• @DeanD thank you. I’m medicated now, so it’s gotten better. I can go a long time without any horrible anxiety and then bam! It’s like it will never stop.
  • @Jlynn78 hey there! glad your anxiety is better now... i think many of us can relate to high and sometimes debilitating anxiety....

    i'm glad we can all be here for each other!
  • Happy to hear that, @Jlynn78!

    Have a wonderful weekend!
  • @dominica and @DeanD thank you. I didn’t come here for myself but I feel safe here. That’s comforting.
  • I'm glad you feel safe here, @Jlynn78. Happy Monday and have a great week! :)
  • I am so sorry to anyone who faces this demon. I watched it clutch my son, yet again, this morning as he had to head to work (he took last week off to get some help and calm down a bit). It started building last night at about 5. His mood became somber, his answers short. His eyes go darker and he begins to look tired. Soon the snippets of negative comments pertaining to his career begin. Shortly after that, he starts pacing and constantly checking his work email. Then he starts completely misinterpreting or over reacting to comments made in the emails or even reads things between the lines that aren't there. His mind takes him to a place of feeling threatened and his defenses go up in regards to all of us. He starts to withdraw and guard himself even though we are not "the enemy." In the past, he would go get high to escape; now that is not an option on his suboxone. He didn't sleep until 5 this morning and had to rise at 6 to go to work. He tried to hide it, but I heard him throwing up and could see he had been crying when he kissed his girls goodbye and headed to his car for his long commute. I have stayed close to the phone expecting his distress call, but it has not come. That worries me even more. For whatever reason, I am the person he calls when he wants "to drive into the desert until gas runs out and no one will ever find him" or whatever check out cry for help he has planned. So far we have been blessed that he reaches out and doesn't just act on his thoughts. Usually, talking with me calms him, but it never prevents it from circling again. You may be thinking what kind of horrible job does he have? It's not horrible. It's a major company with thousands of employees worldwide. It pays off the charts, allows for work from home 1 to 2 days a week, gives 3 days PTO per month, even has a fully stocked break room with fruit, protein bars, juices, sodas, energy drink all free. When he was over ridden with anxiety in the middle of a conference in another state and couldn't get out of his hotel room (almost couldn't get out of the airport to the hotel), they let him fly home and take a week off with pay! It's his anxiety and depression that tricks him into thinking it is the pits of Hades! This demon is real!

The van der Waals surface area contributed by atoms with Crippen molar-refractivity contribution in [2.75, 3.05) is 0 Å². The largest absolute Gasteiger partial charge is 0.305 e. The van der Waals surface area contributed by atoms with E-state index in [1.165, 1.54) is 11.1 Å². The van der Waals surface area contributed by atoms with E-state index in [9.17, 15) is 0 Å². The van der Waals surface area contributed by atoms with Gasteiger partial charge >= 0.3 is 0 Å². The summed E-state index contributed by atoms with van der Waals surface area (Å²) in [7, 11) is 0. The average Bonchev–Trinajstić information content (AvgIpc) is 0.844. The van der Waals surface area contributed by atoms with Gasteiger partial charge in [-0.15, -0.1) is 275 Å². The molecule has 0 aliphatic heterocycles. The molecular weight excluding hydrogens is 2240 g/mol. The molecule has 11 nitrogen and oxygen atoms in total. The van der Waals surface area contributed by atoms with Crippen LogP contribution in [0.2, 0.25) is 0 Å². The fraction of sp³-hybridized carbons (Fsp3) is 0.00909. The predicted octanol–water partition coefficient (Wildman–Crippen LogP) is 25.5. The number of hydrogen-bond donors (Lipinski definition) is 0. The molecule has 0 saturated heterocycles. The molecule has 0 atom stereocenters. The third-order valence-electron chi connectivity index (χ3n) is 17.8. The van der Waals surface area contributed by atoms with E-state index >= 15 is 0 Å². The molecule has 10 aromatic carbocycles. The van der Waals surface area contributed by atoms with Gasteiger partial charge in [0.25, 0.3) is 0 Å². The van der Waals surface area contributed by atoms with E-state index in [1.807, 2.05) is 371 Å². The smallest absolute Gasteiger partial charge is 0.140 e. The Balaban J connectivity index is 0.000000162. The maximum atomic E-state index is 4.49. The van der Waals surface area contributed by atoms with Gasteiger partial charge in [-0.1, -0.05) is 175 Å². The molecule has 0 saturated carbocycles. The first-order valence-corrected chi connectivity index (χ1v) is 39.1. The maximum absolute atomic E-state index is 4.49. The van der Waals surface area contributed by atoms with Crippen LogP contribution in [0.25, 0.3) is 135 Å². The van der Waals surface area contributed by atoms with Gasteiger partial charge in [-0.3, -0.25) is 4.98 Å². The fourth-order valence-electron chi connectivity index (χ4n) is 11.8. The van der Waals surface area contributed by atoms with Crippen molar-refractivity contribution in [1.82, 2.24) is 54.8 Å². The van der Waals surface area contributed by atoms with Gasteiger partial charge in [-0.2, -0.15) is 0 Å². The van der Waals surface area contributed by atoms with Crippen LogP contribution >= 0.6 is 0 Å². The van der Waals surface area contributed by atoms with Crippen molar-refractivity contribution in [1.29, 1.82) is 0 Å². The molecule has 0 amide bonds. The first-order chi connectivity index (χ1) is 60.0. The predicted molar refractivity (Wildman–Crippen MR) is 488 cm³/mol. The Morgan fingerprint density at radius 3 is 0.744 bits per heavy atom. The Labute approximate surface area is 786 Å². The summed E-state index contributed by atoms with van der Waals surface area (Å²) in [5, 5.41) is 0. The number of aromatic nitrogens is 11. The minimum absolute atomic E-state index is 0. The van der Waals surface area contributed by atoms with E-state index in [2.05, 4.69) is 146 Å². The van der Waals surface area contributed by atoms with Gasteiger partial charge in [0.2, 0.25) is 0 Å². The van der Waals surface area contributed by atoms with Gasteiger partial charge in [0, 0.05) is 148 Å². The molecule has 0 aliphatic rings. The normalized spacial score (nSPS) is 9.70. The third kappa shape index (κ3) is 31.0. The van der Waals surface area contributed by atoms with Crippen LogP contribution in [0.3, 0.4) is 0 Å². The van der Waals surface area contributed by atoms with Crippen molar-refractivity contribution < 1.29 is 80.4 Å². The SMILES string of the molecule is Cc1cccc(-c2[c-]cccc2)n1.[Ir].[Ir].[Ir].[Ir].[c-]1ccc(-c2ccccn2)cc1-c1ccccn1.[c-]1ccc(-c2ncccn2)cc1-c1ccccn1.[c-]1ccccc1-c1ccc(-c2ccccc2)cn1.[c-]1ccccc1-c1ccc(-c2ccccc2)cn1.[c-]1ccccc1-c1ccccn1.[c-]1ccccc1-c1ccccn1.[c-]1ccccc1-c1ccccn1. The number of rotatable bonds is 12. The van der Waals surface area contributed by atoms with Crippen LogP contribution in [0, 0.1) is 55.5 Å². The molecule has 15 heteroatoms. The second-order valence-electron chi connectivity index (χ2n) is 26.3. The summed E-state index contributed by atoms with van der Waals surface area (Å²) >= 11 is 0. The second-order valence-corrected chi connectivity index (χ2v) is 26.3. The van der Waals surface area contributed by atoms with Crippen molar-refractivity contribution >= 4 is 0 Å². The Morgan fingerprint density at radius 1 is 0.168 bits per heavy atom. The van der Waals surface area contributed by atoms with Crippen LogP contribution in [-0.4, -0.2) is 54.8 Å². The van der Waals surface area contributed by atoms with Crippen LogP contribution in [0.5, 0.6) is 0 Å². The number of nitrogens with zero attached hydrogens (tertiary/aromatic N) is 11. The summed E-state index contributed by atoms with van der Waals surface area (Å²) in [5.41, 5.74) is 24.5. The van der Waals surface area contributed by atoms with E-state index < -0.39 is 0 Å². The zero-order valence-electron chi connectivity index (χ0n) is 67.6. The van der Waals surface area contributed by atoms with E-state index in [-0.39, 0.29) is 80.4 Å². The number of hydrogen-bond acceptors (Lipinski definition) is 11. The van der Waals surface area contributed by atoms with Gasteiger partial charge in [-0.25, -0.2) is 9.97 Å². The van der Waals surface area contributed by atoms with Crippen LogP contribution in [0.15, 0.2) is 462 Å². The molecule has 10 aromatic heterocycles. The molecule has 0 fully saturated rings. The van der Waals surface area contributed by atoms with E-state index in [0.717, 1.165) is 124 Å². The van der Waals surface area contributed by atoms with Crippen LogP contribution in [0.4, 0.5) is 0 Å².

TO ANYONE SUFFERING LIKE THIS...Lean on those that give you comfort. We WANT to be here. We WANT you to call. We are here for you in good times and bad. We choose to nurture our relationship with you, because we love you, like you, too. Our lives are richer with you.

    TO THE SUPPORTERS OF THOSE SUFFERING: Keep it up. Remember the joy these people bring to our lives and continue to help them find and serve their purpose whatever that may be. Each one of us impacts this world and is important.
  • @RaisingCain Thank you so much for your support and encouragement here. It means a lot to a lot of people who come here and read the forum.
  • @RaisingCain... That last comment of yours literally brought tears to my eyes. So much of what your son struggles with sounds exactly like my son. Especially this:

    He starts completely misinterpreting or over reacting to comments made in the emails or even reads things between the lines that aren't there. His mind takes him to a place of feeling threatened and his defenses go up in regards to all of us. He starts to withdraw and guard himself even though we are not "the enemy."

    I swear to God, my son is the exact same way.

    Keep helping and supporting your boy. And I will do the same with mine. Somewhere, there is an answer for them. I hope we can find it sooner rather than later.

    Keeping you guys in my thoughts and prayers.